Clayton A. White, 44, formerly of Conway plead guilty as part of a negotiated plea agreement in relation to the charges levied against him for running and maintain what provide to be illegitimate addiction recovery center. When he was initially arrested, Conway was charged with nine separate crimes, including operating an unlicensed business, obtaining goods by false presence, $2,000 to $10,000, representing himself as a therapist and counselor in the matter of drug addiction, and unlawful practicing medicine.
As part of his plea agreement, all the counts except for one count of obtaining goods by false pretense were dropped/
Following the plea agreement, White was ordered to pay a $1,000 restitution fine or be charged with contempt of court. His sentence also included serving 4 days in jail, which he’d already completed at the time of his sentencing.
The charges stemmed from Whit’s use of a North Myrtle Beach house which he promoted as an addiction recovery facility. White gave the impression that he was a qualified addiction specialist, which he wasn’t. White called the facility Oceanside Recovery Center.
Victims report that White promised them a 60-day recovery program operating program would help addicts overcome their dependency of controlled substances. Victims spent anywhere from $4,000 to $6,000 for the program.
The prosecutor agreed with the negotiated plea because he was worried about his abilty to prove the prosecution’s case in court. They also felt that if the case went to trial, and the victims were called on to testify, many would have been reluctant to come forward since they wouldn’t want to broadcast their struggles with addiction.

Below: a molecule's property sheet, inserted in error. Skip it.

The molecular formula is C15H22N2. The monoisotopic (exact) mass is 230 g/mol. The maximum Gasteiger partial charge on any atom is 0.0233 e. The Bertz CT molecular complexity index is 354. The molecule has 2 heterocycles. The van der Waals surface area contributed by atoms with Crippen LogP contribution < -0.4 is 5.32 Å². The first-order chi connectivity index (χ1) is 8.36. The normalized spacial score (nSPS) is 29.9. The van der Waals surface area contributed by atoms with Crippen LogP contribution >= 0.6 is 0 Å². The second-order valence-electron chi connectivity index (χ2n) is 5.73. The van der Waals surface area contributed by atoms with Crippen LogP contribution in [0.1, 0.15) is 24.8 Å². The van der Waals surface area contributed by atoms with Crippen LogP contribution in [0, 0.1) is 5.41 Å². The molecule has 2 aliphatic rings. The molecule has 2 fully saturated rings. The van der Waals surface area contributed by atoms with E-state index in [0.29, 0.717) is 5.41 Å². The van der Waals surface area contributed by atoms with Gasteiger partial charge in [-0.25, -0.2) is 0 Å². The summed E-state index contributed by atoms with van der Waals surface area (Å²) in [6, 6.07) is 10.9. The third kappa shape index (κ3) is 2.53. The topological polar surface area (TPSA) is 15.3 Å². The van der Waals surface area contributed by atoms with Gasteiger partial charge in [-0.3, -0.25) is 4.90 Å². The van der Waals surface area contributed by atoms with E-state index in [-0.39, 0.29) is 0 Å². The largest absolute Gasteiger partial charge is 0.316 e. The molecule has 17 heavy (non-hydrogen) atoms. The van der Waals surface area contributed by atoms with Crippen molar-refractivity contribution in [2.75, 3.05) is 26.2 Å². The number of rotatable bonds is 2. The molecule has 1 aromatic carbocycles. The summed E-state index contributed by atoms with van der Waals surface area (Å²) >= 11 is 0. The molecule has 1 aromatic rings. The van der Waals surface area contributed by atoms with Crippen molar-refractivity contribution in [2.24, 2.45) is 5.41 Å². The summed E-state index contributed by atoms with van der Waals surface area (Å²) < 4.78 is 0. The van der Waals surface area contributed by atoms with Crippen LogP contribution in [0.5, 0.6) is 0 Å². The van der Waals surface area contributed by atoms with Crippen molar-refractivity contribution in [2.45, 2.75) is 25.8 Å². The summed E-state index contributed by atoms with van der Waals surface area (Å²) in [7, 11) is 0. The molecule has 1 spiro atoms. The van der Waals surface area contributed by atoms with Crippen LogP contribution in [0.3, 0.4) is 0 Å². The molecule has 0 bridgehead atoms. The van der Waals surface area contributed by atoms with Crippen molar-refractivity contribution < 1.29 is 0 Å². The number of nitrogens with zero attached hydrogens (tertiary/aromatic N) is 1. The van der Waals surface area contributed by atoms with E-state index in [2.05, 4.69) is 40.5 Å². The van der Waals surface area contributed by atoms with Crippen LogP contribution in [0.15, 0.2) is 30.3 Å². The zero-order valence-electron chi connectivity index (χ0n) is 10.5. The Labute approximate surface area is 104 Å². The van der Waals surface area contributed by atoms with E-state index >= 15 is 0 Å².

Sandy Marselis helped enroll an addict in White’s recovery program. He charged her $3,300 and warned her that she’d have to pay an additional $1,900 once the addict was in the car.
She had very strong opinions for the man she has labeled, despicable. “Clayton White not only took our money, but he took our hope,” she said. “Clayton White is a danger to society.”
Jennifer Whittle accused White of preying upon people’s vulnerability’s which he used for his own financial advantage. She wasn’t happy that the court opted to accept White’s plea deal. “There’s been no accountability whatsoever,” she said.
Victims who weren’t happy with how lightly White got off in criminal court decided to take their case to civil court instead. A class action lawsuit was filed against white by 20 of his victims. In June, White agreed to an undisclosed settlement.
“Cases like this one are exactly why I choose to become a personal injury lawyer rather than a criminal lawyer,” said Joseph Sandefur, managing partner of a top personal injury firm with an office headquartered in Myrtle Beach. “Rather than watch criminals get a slap on the wrist for events that left their victim’s lives in shambles, I’m able to work closely with each of the victims at Joe and Martin and use the legal process to get them the financial help they deserve.”